Travellers often grab a quick bite in between temple-hopping in the Cambodian city. But Siem Reap’s emerging food scene is now a draw in its own right.
I sit in an open-air shack about 20 minutes outside Siem Reap devouring num banh chok, toothsome thread-thin rice noodles doused with lush coconut-milk fish curry. On the table next to me is a metal can filled with an edible bouquet of fresh herbs and crisp lotus stems. They’re there for you to forage, coriander and laksa leaves to tear over noodles to add crunch and freshness.
These noodles taste all the better for having watched them made by hand in the garden of a house just up the road – an experience I wouldn’t have had without Siem Reap Food Tours. The venture was founded in late 2014 by two food-loving expats determined to lift the lid on South-east Asia’s least understood street-food culture.
Before my tutorial in num banh chok-making, the group’s co-founder and Khmer-speaking Scottish chef Steven Halcrow leads me through the city’s sprawling Phsar Leu market (7 Makara Street, Krong Preah Sihanouk). “There is great street food here, but it’s mostly inside morning markets, especially those most tourists don’t go to,” says Halcrow, as he weaves between stalls displaying bundles of salted and smoked fish. Vendors erupt in peals of laughter as Halcrow jokes with them in Khmer while ordering my multiple breakfasts: jujube (a berry-like fruit) stewed to stickiness in ginger-infused palm sugar, an impossibly rich pumpkin-soy milk smoothie and bobor (rice porridge). Then there are tart-sweet-salty pickles called j’ruah, which Halcrow wraps burrito style in prahet (fishcakes).
Not so long ago, visitors to Siem Reap had little opportunity to explore Cambodian food beyond buffets served up before cultural performances. That’s no longer the case. It’s fair to say the town Angkor Wat built is now a destination in its own right for food obsessives looking to deep-dive into the cuisine.
That was my mission, anyway, on a recent visit. I started at Cuisine Wat Damnak.
“Real Cambodian cuisine is something most average tourists, who see the same five dishes again and again, rarely experience,” says French chef Joannes Riviere. When he launched Cuisine Wat Damnak in 2011 with his wife Carole Salmon, Riviere was the only foreign chef in town using local ingredients like frogs, young green jackfruit, wild mango kernels and prahok (salted fermented fish boiled to make stock) to prepare dishes with authentic flavours, undiluted for foreign palates. A fair number of his customers are locals because, says Riviere, “My food is really Cambodian. I simply take local dishes apart and put them back together.”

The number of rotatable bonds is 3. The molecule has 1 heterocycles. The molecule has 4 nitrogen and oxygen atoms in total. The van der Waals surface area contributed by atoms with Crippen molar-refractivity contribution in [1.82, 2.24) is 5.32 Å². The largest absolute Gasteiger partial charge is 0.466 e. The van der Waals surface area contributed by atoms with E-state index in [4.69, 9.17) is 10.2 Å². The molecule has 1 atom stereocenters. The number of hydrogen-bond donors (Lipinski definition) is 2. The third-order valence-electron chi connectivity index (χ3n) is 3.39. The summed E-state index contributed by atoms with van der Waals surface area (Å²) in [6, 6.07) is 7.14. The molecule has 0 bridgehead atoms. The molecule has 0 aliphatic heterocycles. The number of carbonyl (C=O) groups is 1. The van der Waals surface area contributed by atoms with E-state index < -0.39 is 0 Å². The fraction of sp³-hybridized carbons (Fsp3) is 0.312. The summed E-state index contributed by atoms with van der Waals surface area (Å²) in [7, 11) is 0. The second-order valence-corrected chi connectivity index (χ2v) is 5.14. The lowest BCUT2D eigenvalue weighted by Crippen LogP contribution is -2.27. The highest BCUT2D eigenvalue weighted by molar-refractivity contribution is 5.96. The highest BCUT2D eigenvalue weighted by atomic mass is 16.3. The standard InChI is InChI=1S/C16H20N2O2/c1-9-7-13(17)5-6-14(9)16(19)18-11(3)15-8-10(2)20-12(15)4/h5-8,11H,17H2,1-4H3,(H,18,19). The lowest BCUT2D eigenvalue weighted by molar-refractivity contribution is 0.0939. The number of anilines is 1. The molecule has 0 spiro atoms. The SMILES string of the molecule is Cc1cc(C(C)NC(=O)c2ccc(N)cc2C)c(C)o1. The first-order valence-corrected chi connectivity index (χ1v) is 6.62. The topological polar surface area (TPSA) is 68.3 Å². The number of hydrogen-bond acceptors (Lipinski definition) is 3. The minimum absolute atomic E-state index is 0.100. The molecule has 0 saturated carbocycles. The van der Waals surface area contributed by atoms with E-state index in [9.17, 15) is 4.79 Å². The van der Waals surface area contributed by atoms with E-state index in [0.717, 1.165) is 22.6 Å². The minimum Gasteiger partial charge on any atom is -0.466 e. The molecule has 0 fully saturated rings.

Cambodian food is “foremost a cuisine of place”, he explains. It’s rooted in indigenous ingredients such as freshwater fish from the Tonle Sap, palm sugar, coconut milk, black pepper and foraged vegetables. On his weekly set menus, Riviere highlights seasonal items like mushrooms (poached with frog meat in a beer reduction) and croaker fish (pan-fried and served with spicy pounded wild eggplant). He also features true Cambodian flavours in dishes such as crispy beef tongue with fermented tomato sauce, house-made oyster sauce and baby cress, and black rice creme brulee. Last spring, Cuisine Wat Damnak was placed on Asia’s 50 Best Restaurants list.
Riviere’s success has precipitated a flowering of finer dining venues with locally inspired menus. One afternoon, I venture to a residential neighbourhood 15 minutes beyond the centre of town, where Mie Cafe occupies a traditional wooden house separated from the street by an expansive kitchen garden. With a long a la carte section and two set meals, the menu covers a lot of ground – much like its charismatic Cambodian chef-owner Pola Siv, who toiled as a restaurant server in Bahrain and the Cayman Islands before attending culinary school in Switzerland. Post-graduation, he worked at Michelin-star Domaine de Chateauvieux. After returning to Siem Reap at the end of 2012, Siv opened Mie Cafe as a noodle shop (mie is Khmer for noodles), then converted it to a restaurant after he’d saved enough money to renovate the building and equip the kitchen.
The chef considers Riviere his friend and mentor, but goes his own way, both in presentation and sourcing ingredients – some of which are imported. “Occasionally you want a different taste,” he says, citing his use of fresh tuna.